Posted April 2, 2014
We’ve learned from the announcement of the judge’s ruling, finding for former city hall contractor Urbacon Buildings Group Corp. (plaintiff) and the city’s crude attempt to foist the blame on others.
You will recall that more than a month ago, the Minister of Municipal Affairs and Housing announced she was not prepared to order an audit of the City’s finances and operations. It was prepared and sponsored by GrassRoots Guelph, an independent activist organization.
The triumphant response from the Mayor and CAO was the petition was a “waste of time.” The Minister never said that or inferred it. Nevertheless, the city’s spin machine went into high gear with a childish and unwarranted response.
On Monday, the city’s spin-doctors were at it again blaming the former Kate Quarrie administration for a “poorly worded” contract. Then they claimed the city fired Urbacon in the best interests of the taxpayers.
Really! This administration has rarely placed the best interests of the taxpayers at the top of its priority list.
Instead, when the proverbial stuff hit the fan Monday, the CAO offered the specious argument that failed to address the core issue of competence. The Mayor issued a statement on her blog but did not conduct a press conference and has not commented since.
The ball was tossed to deputy city solicitor, Scott Worsfold, to handle the press and state the city’s position.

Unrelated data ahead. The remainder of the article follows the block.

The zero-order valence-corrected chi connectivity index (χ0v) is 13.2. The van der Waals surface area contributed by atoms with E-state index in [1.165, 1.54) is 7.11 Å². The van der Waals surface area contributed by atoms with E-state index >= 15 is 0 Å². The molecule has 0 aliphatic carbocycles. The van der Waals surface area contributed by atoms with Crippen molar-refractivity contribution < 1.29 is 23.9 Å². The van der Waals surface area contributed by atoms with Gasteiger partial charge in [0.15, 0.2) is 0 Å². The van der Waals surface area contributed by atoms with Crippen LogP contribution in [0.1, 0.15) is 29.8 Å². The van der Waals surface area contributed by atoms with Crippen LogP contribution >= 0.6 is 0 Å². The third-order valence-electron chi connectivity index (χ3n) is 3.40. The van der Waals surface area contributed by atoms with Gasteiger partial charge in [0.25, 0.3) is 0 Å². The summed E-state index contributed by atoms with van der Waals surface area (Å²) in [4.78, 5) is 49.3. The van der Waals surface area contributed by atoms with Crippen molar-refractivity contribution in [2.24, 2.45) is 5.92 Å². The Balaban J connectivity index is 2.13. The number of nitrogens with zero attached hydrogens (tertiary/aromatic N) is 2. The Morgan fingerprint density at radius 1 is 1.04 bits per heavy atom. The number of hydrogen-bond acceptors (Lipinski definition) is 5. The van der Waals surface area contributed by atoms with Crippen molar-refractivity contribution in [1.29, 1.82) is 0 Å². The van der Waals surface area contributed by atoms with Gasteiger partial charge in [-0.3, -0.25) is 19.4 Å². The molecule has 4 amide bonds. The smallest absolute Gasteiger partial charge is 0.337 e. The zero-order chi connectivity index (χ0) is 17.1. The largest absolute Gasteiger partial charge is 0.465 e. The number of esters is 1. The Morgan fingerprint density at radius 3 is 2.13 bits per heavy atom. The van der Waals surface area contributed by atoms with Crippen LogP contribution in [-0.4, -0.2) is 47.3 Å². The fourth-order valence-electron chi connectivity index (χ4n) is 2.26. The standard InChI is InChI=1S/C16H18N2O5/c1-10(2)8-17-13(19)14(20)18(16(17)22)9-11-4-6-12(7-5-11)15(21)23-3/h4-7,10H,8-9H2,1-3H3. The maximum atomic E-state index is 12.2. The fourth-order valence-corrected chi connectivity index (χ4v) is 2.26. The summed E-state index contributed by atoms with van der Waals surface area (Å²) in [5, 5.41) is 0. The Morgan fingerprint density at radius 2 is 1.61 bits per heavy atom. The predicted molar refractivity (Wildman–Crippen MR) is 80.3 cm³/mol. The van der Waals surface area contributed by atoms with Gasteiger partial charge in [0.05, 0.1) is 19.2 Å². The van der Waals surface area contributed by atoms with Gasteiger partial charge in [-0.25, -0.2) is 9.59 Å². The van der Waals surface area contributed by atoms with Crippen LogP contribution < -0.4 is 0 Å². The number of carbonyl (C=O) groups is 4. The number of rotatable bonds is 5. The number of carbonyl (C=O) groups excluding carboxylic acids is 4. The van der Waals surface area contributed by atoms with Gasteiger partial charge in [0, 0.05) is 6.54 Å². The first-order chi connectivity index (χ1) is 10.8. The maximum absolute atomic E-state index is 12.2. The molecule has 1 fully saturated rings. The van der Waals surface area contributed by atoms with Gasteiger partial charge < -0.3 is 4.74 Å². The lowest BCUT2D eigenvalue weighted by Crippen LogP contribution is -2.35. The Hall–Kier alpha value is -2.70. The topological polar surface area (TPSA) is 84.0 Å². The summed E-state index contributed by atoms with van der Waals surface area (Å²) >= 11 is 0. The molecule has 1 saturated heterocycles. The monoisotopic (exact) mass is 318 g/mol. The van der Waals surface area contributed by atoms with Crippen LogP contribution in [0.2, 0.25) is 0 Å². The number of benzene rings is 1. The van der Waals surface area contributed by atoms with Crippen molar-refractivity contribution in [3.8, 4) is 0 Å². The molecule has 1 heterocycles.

Where were the CAO Ann Pappert, CFO Al Horsman, or city solicitor Donna Jaques?
The city’s spin machine entered a no-comment mode as the administration reeled over the lawsuit fallout.
Worsfold gamely released information that further exacerbated the growing doubts about the competence of the administration.
He said the yet to be determined costs that will have to be paid by the city, were not insured as a protective shield because it was considered, at the time, as unnecessary. The case was considered a slam dunk. In short the taxpayer’s interests were once again shuffled to the bottom of the deck.
Then the solicitor said that payment of costs could come from various reserve funds or “the municipality has identified funding sources related to paying damages … would require repayment over an extended period of time.”
Take that to mean the city may have to borrow money to pay the costs.
Next question: How will this impact the capital spending program that includes a new $34 million police headquarters?
For this city council, the chickens have come home to roost. For many years the administration’s spending has been front-running the revenues, i.e. they have been spending more than they have been receiving in the normal course of business.
As it turns out, the city property taxpayer was being soaked with high annual tax increases. In eight years of the Farbridge administration, the increases, compounded, amounted to 32 per cent. This council turned your property into its ATM machine.
This situation was raised in the GrassRoots Guelph petition presented to the Ministry, requesting an audit of the city finances and operations. One of the key problems discovered was the city financial staff’s failure to accurately forecast expenses and revenues.
The Ministry officials sent to interview GRG stated that the petition figures and supporting facts were accurate.
The Urbacon case fallout will reverberate around our community for months.
But the key question remains. It is all about competence, and lack of it, in the highest positions of our city government.